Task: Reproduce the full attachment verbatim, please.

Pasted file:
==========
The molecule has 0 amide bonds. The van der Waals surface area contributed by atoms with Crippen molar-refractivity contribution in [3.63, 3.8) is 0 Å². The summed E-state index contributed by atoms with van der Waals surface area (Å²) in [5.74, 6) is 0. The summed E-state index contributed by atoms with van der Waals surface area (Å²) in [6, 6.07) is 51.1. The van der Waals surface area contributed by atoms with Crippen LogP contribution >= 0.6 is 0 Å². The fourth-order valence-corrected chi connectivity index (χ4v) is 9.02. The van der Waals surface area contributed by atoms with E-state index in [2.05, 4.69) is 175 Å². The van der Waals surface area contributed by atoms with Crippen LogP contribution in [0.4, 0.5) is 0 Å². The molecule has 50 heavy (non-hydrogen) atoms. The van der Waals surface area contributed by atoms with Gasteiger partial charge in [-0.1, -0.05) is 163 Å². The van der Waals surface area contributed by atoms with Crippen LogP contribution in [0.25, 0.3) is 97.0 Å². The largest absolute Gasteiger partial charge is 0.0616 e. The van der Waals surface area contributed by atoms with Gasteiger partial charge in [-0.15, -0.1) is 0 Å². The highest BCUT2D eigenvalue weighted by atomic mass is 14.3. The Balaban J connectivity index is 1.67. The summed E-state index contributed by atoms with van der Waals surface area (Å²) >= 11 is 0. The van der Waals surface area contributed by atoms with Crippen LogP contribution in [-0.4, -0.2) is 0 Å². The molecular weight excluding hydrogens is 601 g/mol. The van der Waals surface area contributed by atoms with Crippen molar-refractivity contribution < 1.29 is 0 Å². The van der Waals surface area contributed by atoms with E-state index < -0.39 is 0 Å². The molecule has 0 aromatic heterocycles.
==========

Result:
The molecule has 0 amide bonds. The van der Waals surface area contributed by atoms with Crippen molar-refractivity contribution in [3.63, 3.8) is 0 Å². The summed E-state index contributed by atoms with van der Waals surface area (Å²) in [5.74, 6) is 0. The summed E-state index contributed by atoms with van der Waals surface area (Å²) in [6, 6.07) is 51.1. The van der Waals surface area contributed by atoms with Crippen LogP contribution >= 0.6 is 0 Å². The fourth-order valence-corrected chi connectivity index (χ4v) is 9.02. The van der Waals surface area contributed by atoms with E-state index in [2.05, 4.69) is 175 Å². The van der Waals surface area contributed by atoms with Crippen LogP contribution in [0.4, 0.5) is 0 Å². The molecule has 50 heavy (non-hydrogen) atoms. The van der Waals surface area contributed by atoms with Gasteiger partial charge in [-0.1, -0.05) is 163 Å². The van der Waals surface area contributed by atoms with Crippen LogP contribution in [0.25, 0.3) is 97.0 Å². The largest absolute Gasteiger partial charge is 0.0616 e. The van der Waals surface area contributed by atoms with Gasteiger partial charge in [-0.15, -0.1) is 0 Å². The highest BCUT2D eigenvalue weighted by atomic mass is 14.3. The Balaban J connectivity index is 1.67. The summed E-state index contributed by atoms with van der Waals surface area (Å²) >= 11 is 0. The van der Waals surface area contributed by atoms with Crippen LogP contribution in [-0.4, -0.2) is 0 Å². The molecular weight excluding hydrogens is 601 g/mol. The van der Waals surface area contributed by atoms with Crippen molar-refractivity contribution < 1.29 is 0 Å². The van der Waals surface area contributed by atoms with E-state index < -0.39 is 0 Å². The molecule has 0 aromatic heterocycles.